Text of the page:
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Depression Symptoms, Warning Signs, Types & Causes

Depression is a mental illness that causes persistent feelings of grief along with disinterest. A depressive illness or clinical depression brings about changes in your mood, thinking, and behaviors, resulting in several challenges. Read along to know depression symptoms, warning signs, types, and their causes.

Symptoms

The average person has multiple episodes of depression in their lifetime, even if depression occurs only once. You may observe that symptoms of these episodes are present nearly every day:

  • Irritability, frustration, or angry outbursts, even when nothing is at stake
  • Lack of enjoyment or enthusiasm in most or all of life’s routine activities, including sex, hobbies, and sports
  • Disturbances of sleep, such as insomnia or oversleeping
  • There is fatigue and energy depletion, so even the simplest tasks are difficult
  • Weight loss and decreased appetite or weight gain and a greater desire to eat
  • Restlessness, anxiety, or agitation
  • Thoughts, speech, or sluggish body movements
  • Concern over mistakes or guilt, feelings of worthlessness
  • Think, concentrate, make decisions, and remember things poorly
  • Frequently or recurrently thinking about death, attempting suicide, or even committing suicide
  • A backache or headache that is not explained

Depression symptoms are usually so painful that they interfere with most of an individual’s daily activities. Those with depression often feel generally unhappy without fully understanding why they are feeling that way.

Child And Adolescent Depression Symptoms

  • Teenagers and children experience many of the same symptoms that adults do, but they can also experience some differences.
  • Young children may experience anxiety, worry, discomfort, pains, refusing to attend school, or undernutrition as symptoms of depression.
  • The symptoms of depression in teens include feeling sad, frustrated, worthless, angry, having poor attendance or grades, feeling misunderstood, using alcohol or drugs, overeating, and engaging in self-harm.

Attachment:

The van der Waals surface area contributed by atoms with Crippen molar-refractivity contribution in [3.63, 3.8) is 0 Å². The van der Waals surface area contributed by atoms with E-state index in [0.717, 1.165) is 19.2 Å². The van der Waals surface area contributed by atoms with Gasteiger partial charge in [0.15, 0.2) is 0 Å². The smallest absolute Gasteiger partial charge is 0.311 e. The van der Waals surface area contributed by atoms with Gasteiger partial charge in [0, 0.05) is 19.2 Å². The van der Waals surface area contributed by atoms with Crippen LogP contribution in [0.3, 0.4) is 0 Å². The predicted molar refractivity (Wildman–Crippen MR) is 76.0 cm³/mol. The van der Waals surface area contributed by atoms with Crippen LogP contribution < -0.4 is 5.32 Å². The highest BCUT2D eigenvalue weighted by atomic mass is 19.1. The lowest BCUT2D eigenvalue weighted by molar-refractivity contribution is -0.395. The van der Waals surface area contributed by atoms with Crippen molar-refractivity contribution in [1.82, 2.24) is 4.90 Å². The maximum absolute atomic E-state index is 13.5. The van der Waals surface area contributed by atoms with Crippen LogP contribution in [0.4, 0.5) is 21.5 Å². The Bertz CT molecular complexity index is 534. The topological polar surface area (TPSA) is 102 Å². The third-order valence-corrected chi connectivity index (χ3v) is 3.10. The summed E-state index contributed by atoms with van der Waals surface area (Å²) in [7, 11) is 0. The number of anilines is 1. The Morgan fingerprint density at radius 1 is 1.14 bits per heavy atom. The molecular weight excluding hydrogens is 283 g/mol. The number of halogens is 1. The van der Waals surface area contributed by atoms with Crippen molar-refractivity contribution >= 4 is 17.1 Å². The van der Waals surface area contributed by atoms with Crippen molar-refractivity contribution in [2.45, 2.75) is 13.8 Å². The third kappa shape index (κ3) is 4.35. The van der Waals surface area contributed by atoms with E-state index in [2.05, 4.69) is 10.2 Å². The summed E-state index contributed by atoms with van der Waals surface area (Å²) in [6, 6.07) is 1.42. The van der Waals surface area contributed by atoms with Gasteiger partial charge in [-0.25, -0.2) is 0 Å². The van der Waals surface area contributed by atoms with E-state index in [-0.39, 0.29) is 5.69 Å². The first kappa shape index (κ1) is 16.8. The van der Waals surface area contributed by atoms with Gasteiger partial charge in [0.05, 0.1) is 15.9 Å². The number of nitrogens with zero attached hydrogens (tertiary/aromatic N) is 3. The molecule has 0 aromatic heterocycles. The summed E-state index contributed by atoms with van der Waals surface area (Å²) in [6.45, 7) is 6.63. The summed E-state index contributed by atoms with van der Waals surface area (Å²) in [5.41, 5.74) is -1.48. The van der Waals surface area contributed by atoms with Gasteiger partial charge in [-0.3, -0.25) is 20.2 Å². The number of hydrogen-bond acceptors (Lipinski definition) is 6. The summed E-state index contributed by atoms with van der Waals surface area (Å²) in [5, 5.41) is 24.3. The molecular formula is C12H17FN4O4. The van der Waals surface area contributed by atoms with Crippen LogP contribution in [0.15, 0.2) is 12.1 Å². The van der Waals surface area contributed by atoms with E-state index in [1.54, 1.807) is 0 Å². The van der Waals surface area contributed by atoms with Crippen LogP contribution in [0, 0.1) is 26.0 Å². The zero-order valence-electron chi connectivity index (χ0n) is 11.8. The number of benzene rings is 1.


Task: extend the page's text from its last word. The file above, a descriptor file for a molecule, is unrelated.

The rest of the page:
Older adults who suffer from depression

Aging does not mean that you are immune to depression, and we should never take it for granted. Depression among older adults often goes undetected and untreated, and patients may resent seeking treatment. An older adult may experience subtler symptoms of depression, such as:

  • A change in personality or memory problems.
  • Pain or aches in the body.
  • Sleep problems, fatigue, appetite loss, or disinterest in sex are not due to medication or medical conditions.
  • Instead of socializing or trying new things, staying at home is preferred.
  • Suicidal feelings or thoughts in older men.

Causes

The exact cause of depression is unknown. There are several factors involved with depression, such as:

  • Differing physiologies. It is uncertain if these changes have any significance, but they may ultimately provide clues.
  • Chemotherapy for the brain. Depressive disorders are thought to be caused by neurotransmitters, which are natural brain chemicals. Recent studies indicate that these neurotransmitters, and their interactions with neural circuits that influence mood stability, may play a significant role in the pathogenesis and treatment of depression.
  • Natural hormones. Depression can be triggered or caused by alterations in hormone balance. In pregnancy, hormones can change during the months following delivery (postpartum) due to thyroid problems or other conditions.
  • Traits inherited from parents. Those whose family members suffer from depression are more likely to experience it themselves. Genes may play a role in causing depression; researchers are trying to discover.

What To Do In An Emergency?

If you’re thinking about suicide, you may also want to consider these options:

  • Consult your doctor or mental health professional.
  • Your faith community can provide you with the assistance of your minister or spiritual leader.
  • You should make sure someone stays with your loved one if they are in danger of suicide or have attempted suicide. Alternatively, you can take the person to the nearest hospital emergency room if you believe it is safe.

Types of Depression

  • Anxious distress. You feel restless and tense most of the time. You can’t concentrate because you fear something awful could happen, and you feel like you might lose control.
  • It is difficult to enjoy the activities you once enjoyed, and you feel unfortunate. When good things happen, you still feel bad.
  • Persistent Depressive Disorder. The term persistent depressive disorder refers to depression lasting longer than two years.
  • Bipolar Disorder. Uncontrollable mood swings where one minute you feel euphoric joy and the next you feel gloomy.

Conclusion

It is okay to feel sad, and if this happens and affects your everyday life, you may be experiencing clinical depression. A therapist can help you, as well as a change in your lifestyle.

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